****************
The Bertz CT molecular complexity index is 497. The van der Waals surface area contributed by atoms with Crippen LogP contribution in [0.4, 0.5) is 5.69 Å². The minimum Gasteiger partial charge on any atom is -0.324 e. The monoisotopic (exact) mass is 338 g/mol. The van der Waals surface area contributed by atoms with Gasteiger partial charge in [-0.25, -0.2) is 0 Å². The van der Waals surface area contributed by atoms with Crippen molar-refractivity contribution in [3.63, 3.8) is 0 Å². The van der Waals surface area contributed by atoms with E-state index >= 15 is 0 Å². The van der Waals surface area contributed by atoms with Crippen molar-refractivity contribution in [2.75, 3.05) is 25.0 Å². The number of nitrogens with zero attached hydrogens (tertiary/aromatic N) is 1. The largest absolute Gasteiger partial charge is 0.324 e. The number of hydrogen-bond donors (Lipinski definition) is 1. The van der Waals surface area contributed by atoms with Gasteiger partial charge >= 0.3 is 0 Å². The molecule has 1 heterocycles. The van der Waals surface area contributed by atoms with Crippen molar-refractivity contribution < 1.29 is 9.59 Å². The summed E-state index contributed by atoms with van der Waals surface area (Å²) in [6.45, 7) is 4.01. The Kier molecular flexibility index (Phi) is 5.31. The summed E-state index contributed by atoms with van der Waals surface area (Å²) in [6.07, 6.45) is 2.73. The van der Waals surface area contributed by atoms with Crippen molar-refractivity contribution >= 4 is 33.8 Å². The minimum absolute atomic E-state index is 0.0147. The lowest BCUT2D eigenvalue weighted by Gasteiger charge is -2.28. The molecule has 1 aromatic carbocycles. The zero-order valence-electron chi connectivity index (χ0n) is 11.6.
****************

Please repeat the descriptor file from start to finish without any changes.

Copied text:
The Bertz CT molecular complexity index is 497. The van der Waals surface area contributed by atoms with Crippen LogP contribution in [0.4, 0.5) is 5.69 Å². The minimum Gasteiger partial charge on any atom is -0.324 e. The monoisotopic (exact) mass is 338 g/mol. The van der Waals surface area contributed by atoms with Gasteiger partial charge in [-0.25, -0.2) is 0 Å². The van der Waals surface area contributed by atoms with Crippen molar-refractivity contribution in [3.63, 3.8) is 0 Å². The van der Waals surface area contributed by atoms with E-state index >= 15 is 0 Å². The van der Waals surface area contributed by atoms with Crippen molar-refractivity contribution in [2.75, 3.05) is 25.0 Å². The number of nitrogens with zero attached hydrogens (tertiary/aromatic N) is 1. The largest absolute Gasteiger partial charge is 0.324 e. The number of hydrogen-bond donors (Lipinski definition) is 1. The van der Waals surface area contributed by atoms with Gasteiger partial charge >= 0.3 is 0 Å². The molecule has 1 heterocycles. The van der Waals surface area contributed by atoms with Crippen molar-refractivity contribution < 1.29 is 9.59 Å². The summed E-state index contributed by atoms with van der Waals surface area (Å²) in [6.45, 7) is 4.01. The Kier molecular flexibility index (Phi) is 5.31. The summed E-state index contributed by atoms with van der Waals surface area (Å²) in [6.07, 6.45) is 2.73. The van der Waals surface area contributed by atoms with Crippen molar-refractivity contribution >= 4 is 33.8 Å². The minimum absolute atomic E-state index is 0.0147. The lowest BCUT2D eigenvalue weighted by Gasteiger charge is -2.28. The molecule has 1 aromatic carbocycles. The zero-order valence-electron chi connectivity index (χ0n) is 11.6.